A top EPA official resigned Thursday over the handling of the ongoing water contamination crisis in Flint, Mich. The role of the EPA and whether the federal agency should have done more has been a recurring theme in White House discussions this week.
Many of us are already sick of hearing about the white stuff — and we haven't even felt the wrath of Ol' Man Winter yet.
Last weekend at an event in Denmark called "Animals Inside Out," a college biology student publicly dissected a lion. Attendees — including young children — were given a close-up, gory view.
We're in the middle of an El Niño that's already caused weather-related disasters and will last at least several more months. Now for the good news.
Florida's Dozier School for Boys is a horror tale come to life. Nearly 100 boys died at the school, many unidentified, in unmarked graves. Scientists are trying to discover who they were.
University of South Florida researchers completed an investigation of unmarked graves at the now closed Dozier School for Boys. Twenty-one of 55 sets of remains found at the school were identified.
New information has surfaced about conditions surrounding the broken gas storage well releasing methane in southern California. The powerful greenhouse gas has been escaping for three months. It turns out the well was being operated in a way some experts say leaves little margin of safety, and the state of California is now re-examining the practice.
NPR's Robert Siegel interviews University of Cambridge Professor Robert Foley, co-author of a study in Nature about remains of a massacre from 10,000 years ago in Kenya. He talks about why he believes this is evidence of the earliest known warfare among humans.
A YouTube video shows Syrian refugees celebrating their first snowy winter in Canada. Goats and Soda readers, tell us, when was your first snow — and how did you react?
A group of hunter-gatherers died 10,000 years ago in modern-day Kenya. Archaeologists say the remains suggest warfare — often seen as a trait of settled societies, not nomadic ones.
Frankixalus jerdonii has been rediscovered in northeastern India — and scientists say it represents an entirely new genus. Strangely, the tadpoles feed on their mothers' unfertilized eggs.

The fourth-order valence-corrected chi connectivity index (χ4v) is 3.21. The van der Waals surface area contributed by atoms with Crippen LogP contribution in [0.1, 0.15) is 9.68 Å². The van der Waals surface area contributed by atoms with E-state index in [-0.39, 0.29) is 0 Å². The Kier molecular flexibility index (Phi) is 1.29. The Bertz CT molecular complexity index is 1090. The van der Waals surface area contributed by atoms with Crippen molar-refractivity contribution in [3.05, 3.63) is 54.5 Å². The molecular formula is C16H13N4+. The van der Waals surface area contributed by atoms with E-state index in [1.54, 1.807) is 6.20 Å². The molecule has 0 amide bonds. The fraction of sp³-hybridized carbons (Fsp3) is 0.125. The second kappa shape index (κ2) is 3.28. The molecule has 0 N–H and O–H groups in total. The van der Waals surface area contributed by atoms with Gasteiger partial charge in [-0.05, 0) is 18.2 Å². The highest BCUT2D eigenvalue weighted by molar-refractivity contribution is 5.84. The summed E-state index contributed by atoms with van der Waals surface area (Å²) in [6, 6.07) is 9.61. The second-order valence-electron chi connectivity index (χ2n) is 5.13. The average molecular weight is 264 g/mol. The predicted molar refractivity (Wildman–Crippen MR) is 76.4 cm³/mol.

As of today, you can see all five planets that are possible to see in the sky with the naked eye early in the morning. NPR's Robert Siegel talks with astronomer Jackie Faherty about why this is happening.
2015 was the hottest year on record, according to NASA and the National Oceanic and Atmospheric Administration. NPR's Robert Siegel talks to Deke Arndt of NOAA about their findings.
The largest-ever prime number has been discovered at the University of Central Missouri. It breaks the previous record by almost 5 million digits.
The Northern Hemisphere saw the biggest rise in land temperatures, finishing 2.59 degrees Fahrenheit hotter than the 20th century average.
Hans Asperger identified autism as a spectrum of disorders in the 1930s, but his work was ignored for decades because he went on to work under the Nazis. Research and treatment suffered as a result.
Something very big, out beyond Neptune, is warping the orbits of small, icy objects circling our sun. Astronomers haven't seen it yet, but say the culprit could be a planet with 10 times Earth's mass.
Overheated lithium-ion batteries have been a problem for airplanes, cars and even "hoverboards." A chemical engineer at Stanford University thinks she has a solution to the problem.
Authors John Donvan and Caren Zucker say parents have been "unsung heroes" in spurring more research on autism, and in getting many more kids out of institutions and into schools.
Popcorn has been around at least 4,000 years. The Aztecs even had a word for the sound of kernels popping — totopoca. On National Popcorn Day, ponder the story of this beloved snack.